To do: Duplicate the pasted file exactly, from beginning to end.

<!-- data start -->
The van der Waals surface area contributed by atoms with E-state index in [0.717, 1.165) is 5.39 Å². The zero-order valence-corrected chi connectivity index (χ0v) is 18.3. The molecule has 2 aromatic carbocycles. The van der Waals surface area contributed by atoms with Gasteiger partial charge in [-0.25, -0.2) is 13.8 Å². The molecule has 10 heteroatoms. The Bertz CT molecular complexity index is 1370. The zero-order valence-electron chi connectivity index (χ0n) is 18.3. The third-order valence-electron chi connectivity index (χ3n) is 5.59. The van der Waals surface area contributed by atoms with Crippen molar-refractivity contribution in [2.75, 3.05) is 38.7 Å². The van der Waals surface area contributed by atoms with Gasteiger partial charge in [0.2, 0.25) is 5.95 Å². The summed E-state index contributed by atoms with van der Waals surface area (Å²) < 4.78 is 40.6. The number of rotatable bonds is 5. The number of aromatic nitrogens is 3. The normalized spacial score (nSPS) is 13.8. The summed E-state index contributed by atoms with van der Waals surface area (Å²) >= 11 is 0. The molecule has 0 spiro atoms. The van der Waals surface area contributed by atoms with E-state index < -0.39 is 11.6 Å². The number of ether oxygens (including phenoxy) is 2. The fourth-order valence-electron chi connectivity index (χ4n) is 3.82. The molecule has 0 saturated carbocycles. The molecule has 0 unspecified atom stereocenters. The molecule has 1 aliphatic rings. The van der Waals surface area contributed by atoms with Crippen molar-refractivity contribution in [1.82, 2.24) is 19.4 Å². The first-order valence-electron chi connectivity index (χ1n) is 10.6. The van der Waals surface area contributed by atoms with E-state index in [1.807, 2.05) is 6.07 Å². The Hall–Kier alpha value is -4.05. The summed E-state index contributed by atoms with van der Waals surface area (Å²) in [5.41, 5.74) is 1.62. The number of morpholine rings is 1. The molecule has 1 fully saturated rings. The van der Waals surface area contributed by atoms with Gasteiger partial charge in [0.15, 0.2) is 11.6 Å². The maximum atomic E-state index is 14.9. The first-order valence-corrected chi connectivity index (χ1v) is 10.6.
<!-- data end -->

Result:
The van der Waals surface area contributed by atoms with E-state index in [0.717, 1.165) is 5.39 Å². The zero-order valence-corrected chi connectivity index (χ0v) is 18.3. The molecule has 2 aromatic carbocycles. The van der Waals surface area contributed by atoms with Gasteiger partial charge in [-0.25, -0.2) is 13.8 Å². The molecule has 10 heteroatoms. The Bertz CT molecular complexity index is 1370. The zero-order valence-electron chi connectivity index (χ0n) is 18.3. The third-order valence-electron chi connectivity index (χ3n) is 5.59. The van der Waals surface area contributed by atoms with Crippen molar-refractivity contribution in [2.75, 3.05) is 38.7 Å². The van der Waals surface area contributed by atoms with Gasteiger partial charge in [0.2, 0.25) is 5.95 Å². The summed E-state index contributed by atoms with van der Waals surface area (Å²) < 4.78 is 40.6. The number of rotatable bonds is 5. The number of aromatic nitrogens is 3. The normalized spacial score (nSPS) is 13.8. The summed E-state index contributed by atoms with van der Waals surface area (Å²) >= 11 is 0. The molecule has 0 spiro atoms. The van der Waals surface area contributed by atoms with E-state index < -0.39 is 11.6 Å². The number of ether oxygens (including phenoxy) is 2. The fourth-order valence-electron chi connectivity index (χ4n) is 3.82. The molecule has 0 saturated carbocycles. The molecule has 0 unspecified atom stereocenters. The molecule has 1 aliphatic rings. The van der Waals surface area contributed by atoms with Crippen molar-refractivity contribution in [1.82, 2.24) is 19.4 Å². The first-order valence-electron chi connectivity index (χ1n) is 10.6. The van der Waals surface area contributed by atoms with E-state index in [1.807, 2.05) is 6.07 Å². The Hall–Kier alpha value is -4.05. The summed E-state index contributed by atoms with van der Waals surface area (Å²) in [5.41, 5.74) is 1.62. The number of morpholine rings is 1. The molecule has 1 fully saturated rings. The van der Waals surface area contributed by atoms with Gasteiger partial charge in [0.15, 0.2) is 11.6 Å². The maximum atomic E-state index is 14.9. The first-order valence-corrected chi connectivity index (χ1v) is 10.6.